Magma SeasideHelper ToDo List Tutorial
Last updated at 4:34 pm UTC on 1 April 2009
Intended as a supplement to the todo-list seaside tutorial (Chapter8)
Sample code with magma examples is available at Installer ss project:'ToDoTutorial'; install: 'STTutTodoApp'.
Saving all data in an object-oriented database: Magma
Another option to make your data persistent is to use an object-oriented database like Magma.
Installing the Magma Database
Magma is written entirely in Squeak, so there is no need to install a separate server application. Both Magma and Seaside can run in the same image. To install (into a 3.10 based image) just execute the following. (It may take a while, but it is an unattended script so read on.)
Installer squeaksource project: 'Installer'; install: 'Installer-Core'.
install: 'Magma seasideHelper';
Configuring your application to use Magma
In the configuration for the 'todo' application you will need to add WAMagmaConfiguration to the configuration "ancestry". Select it from the drop down menu and click "Add". As soon as you do this, a new group of configuration options will appear.
This configuration allows you to choose the database location, either a local file system directory or a remote host and port. It also provides a choice of "Magma Helper Class".
Each choice reveals a detailed explanation as to how the helper provides database session to seaside. Here is an example:
WAMagmaSoloAuto is specifically designed as the simplest and most transparent of the Magma-Seaside helper options for situations in which there is only one Seaside server. A single shared Magma session and object model. Data commiting is automatic
The recomended choice is WAMagmaSoloAuto so...
The default configuration is ready to use!
Magma is very easy to use with seaside. To use the database session helper described above, we simply send #magma to the current session. Typically the code self session magma will work within all seaside components. In the example below 'self magma' is returning the helper.
To use Magma in this application following the pattern of the other database examples, we need to create an interfacing class to which we can add our specialized querying methods. Our StMagmaDatabase subclasses WADictionaryRoot, a class provided with 'magma seasideHelper' as a persistable dictionary for you to subclass for as a root object for your persisted data models.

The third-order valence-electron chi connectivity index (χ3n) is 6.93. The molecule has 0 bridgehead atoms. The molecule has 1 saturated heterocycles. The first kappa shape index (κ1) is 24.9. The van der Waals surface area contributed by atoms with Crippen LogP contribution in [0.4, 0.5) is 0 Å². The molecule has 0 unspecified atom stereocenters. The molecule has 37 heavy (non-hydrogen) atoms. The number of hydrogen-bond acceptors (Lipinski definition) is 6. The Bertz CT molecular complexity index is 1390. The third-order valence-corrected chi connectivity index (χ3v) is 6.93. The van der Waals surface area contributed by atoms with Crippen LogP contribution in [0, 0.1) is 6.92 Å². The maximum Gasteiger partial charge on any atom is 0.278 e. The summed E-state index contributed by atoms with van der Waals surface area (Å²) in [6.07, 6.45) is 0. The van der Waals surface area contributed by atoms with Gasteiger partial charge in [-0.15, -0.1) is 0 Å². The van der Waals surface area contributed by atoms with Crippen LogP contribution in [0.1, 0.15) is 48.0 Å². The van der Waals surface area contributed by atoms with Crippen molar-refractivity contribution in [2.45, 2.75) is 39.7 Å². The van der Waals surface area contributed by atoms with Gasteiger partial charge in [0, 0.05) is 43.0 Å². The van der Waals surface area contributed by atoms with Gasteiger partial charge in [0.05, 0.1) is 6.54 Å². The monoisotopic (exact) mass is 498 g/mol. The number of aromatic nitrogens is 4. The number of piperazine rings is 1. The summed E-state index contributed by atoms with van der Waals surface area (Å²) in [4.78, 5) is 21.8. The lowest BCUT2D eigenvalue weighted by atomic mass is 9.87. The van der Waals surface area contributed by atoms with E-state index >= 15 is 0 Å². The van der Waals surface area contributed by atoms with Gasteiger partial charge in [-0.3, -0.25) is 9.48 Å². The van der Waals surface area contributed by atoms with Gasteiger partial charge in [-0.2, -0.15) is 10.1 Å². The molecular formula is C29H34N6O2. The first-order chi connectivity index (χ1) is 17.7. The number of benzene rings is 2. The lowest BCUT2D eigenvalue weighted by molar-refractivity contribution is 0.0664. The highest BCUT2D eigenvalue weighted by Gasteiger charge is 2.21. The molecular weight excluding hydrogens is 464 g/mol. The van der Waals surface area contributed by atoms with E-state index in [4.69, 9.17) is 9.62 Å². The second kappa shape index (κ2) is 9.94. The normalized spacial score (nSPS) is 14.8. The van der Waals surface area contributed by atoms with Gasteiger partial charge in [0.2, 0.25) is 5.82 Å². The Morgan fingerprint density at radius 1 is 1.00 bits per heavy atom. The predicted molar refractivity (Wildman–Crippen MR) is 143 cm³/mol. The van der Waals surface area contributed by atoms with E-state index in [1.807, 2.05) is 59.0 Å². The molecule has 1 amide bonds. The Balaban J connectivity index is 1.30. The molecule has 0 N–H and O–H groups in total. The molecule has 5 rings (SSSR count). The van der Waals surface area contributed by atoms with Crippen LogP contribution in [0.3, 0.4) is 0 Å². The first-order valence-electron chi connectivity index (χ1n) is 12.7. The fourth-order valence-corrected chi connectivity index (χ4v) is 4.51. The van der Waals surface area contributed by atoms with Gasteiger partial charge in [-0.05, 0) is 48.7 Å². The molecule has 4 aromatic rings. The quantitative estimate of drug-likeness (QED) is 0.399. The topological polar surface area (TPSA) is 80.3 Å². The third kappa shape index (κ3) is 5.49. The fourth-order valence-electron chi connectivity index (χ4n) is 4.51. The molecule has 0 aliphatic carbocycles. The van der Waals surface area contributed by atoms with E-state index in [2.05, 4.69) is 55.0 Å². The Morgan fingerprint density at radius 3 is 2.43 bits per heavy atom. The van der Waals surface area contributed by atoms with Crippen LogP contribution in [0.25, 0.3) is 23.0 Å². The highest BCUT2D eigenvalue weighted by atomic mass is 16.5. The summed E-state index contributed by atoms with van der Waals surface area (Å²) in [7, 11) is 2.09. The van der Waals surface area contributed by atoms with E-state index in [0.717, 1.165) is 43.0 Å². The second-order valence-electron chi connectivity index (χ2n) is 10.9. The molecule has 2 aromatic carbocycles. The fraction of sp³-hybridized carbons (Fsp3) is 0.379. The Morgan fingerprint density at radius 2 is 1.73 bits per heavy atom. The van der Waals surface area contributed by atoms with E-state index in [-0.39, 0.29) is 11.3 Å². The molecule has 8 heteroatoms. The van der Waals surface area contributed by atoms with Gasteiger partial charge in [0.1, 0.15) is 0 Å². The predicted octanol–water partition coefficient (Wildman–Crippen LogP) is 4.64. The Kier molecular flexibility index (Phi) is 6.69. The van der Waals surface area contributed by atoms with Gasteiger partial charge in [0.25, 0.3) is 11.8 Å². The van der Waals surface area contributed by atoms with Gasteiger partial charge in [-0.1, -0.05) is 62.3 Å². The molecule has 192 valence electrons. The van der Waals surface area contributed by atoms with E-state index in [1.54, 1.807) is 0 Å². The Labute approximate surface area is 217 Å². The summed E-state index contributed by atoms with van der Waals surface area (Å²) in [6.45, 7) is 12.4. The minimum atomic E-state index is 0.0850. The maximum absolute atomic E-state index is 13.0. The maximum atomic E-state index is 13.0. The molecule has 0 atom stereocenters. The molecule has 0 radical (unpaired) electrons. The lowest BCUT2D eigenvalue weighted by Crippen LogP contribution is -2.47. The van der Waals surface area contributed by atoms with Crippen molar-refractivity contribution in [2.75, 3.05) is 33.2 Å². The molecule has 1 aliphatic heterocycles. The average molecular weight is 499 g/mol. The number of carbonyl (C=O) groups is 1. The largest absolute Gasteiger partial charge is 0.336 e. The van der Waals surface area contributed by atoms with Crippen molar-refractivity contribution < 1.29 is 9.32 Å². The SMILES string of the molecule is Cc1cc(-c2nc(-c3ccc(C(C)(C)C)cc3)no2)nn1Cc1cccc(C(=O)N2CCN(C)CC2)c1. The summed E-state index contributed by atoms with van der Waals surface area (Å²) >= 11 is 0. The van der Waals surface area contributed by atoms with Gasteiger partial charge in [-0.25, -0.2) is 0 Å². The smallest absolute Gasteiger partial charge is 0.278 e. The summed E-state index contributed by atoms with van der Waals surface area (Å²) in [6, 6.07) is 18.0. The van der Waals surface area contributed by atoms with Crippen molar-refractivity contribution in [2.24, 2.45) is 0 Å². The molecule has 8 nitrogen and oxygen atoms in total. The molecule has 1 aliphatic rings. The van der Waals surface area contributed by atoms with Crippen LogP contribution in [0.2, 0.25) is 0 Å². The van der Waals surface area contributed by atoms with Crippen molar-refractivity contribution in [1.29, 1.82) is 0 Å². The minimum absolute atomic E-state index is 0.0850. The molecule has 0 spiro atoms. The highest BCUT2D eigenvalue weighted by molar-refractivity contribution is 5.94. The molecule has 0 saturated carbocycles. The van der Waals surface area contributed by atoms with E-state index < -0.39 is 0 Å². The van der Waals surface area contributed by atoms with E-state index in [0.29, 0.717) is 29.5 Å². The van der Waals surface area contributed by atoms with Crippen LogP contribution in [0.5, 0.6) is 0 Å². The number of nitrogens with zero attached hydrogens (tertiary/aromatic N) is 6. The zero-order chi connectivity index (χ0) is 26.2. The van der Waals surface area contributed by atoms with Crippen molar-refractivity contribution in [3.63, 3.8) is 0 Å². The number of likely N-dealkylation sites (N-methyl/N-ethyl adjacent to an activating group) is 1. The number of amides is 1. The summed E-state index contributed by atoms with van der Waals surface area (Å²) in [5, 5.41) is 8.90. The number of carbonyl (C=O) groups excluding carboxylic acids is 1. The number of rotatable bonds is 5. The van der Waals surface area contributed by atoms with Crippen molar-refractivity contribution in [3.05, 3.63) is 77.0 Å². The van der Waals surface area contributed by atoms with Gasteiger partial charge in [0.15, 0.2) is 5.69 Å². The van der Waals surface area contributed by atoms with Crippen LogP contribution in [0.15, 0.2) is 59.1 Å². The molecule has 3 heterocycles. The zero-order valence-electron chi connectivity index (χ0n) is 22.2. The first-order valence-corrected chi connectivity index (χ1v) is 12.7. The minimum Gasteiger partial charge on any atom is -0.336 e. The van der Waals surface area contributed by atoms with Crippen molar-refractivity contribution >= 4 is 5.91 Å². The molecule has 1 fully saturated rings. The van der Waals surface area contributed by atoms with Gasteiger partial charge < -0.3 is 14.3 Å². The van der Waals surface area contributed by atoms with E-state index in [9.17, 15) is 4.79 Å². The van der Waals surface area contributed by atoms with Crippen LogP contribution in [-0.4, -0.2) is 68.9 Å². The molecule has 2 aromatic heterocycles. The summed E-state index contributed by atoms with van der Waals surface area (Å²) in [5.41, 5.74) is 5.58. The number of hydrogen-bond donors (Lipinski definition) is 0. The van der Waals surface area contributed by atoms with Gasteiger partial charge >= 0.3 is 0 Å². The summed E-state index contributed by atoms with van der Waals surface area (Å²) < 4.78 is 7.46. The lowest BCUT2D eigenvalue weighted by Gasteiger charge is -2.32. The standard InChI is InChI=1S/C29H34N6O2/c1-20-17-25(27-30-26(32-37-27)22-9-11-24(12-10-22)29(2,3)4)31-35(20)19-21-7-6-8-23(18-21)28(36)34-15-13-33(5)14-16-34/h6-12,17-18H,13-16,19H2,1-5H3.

MagmaDictionaryRoot subclass: #StMagmaDatabase
self db: (self magma rootAs: StMagmaDatabase)
The tutorial application accesses the database via the #db accessor. We have defined this using the #rootAs: helper method, which will do everything we need to initialize the database, and to provide us the interface that we want to it. This #rootAs: method returns an instance of StMagmaDatabase which is persisted, any objects reachable from this root are also automatically persisted when a database commit transaction occurs. With the "seaside Helper" framework database commits are automatically applied.
Initializing the Database
To initialize our users collection we use the #initialize method of our database class. We also need a method to return the users collection from the database, to add a new user, and to find a user.
| users |
users := OrderedCollection new.
self at: #users put: users.
^ self at: #users
^ self users add: newUser
^ self users
detect: [:each | each email = anEmail]
ifNone:[ nil ]
Notice that we have not needed any database specific code!
Storing Lots of Data
If our user-base is going to grow to a significant size it makes sense to re-implement the above using some database-like features, so let us introduce a MagmaCollection, a collection class designed to enable concurrent access to large indexed data sets. When persisted in a Magma database MagmaCollections no longer have to retain all of their contents in memory.
| users |
users := MagmaCollection new.
users addIndex: (MaSearchStringIndex attribute: #email) keySize: 128; beAscii; yourself
self at: #users put: users
^ (self users where: [ :each | each email equals: anEmail ] ) firstOrNil
This index will have an internal resolution of 27 meaningful characters, enough for probably 99% of e-mail
addresses. Read the magma indexes section of the MagmaCollection for a more in deep explanation of index usage and considerations. Also, you can read this thread for a discussion over this code fragment.
"But", I hear you exclaim, "my database is populated with users, I cant change it now!"
In the sample code the two examples above are defined as two different database classes, StMagmaDatabase, and StMagmaCollectionDatabase, having the same #modelClass (see class side).
To change your application to use the MagmaCollection implementation change the StSession-#initialize method.
self db: (self magma rootAs: StMagmaCollectionDatabase)
The fact that these two classes have the same #modelClass means that they are both persisted in the same slot in the database root dictionary. If #rootAs: retrieves a different class to that requested it performs an automatic migration.
It's as simple as that... or is it? Well almost, the following code is needed to assist the migration.
self users addAll: old users asOrderedCollection.
To use your database in the Smalltalk workspace, simply send the application name to WAMagma e.g.
WAMagma todo explore
WAMagma todo commit: [ ... ]
Note that within commit: blocks WACurrentSession value is valid if your code depends upon having a seaside session with the correct application configuration.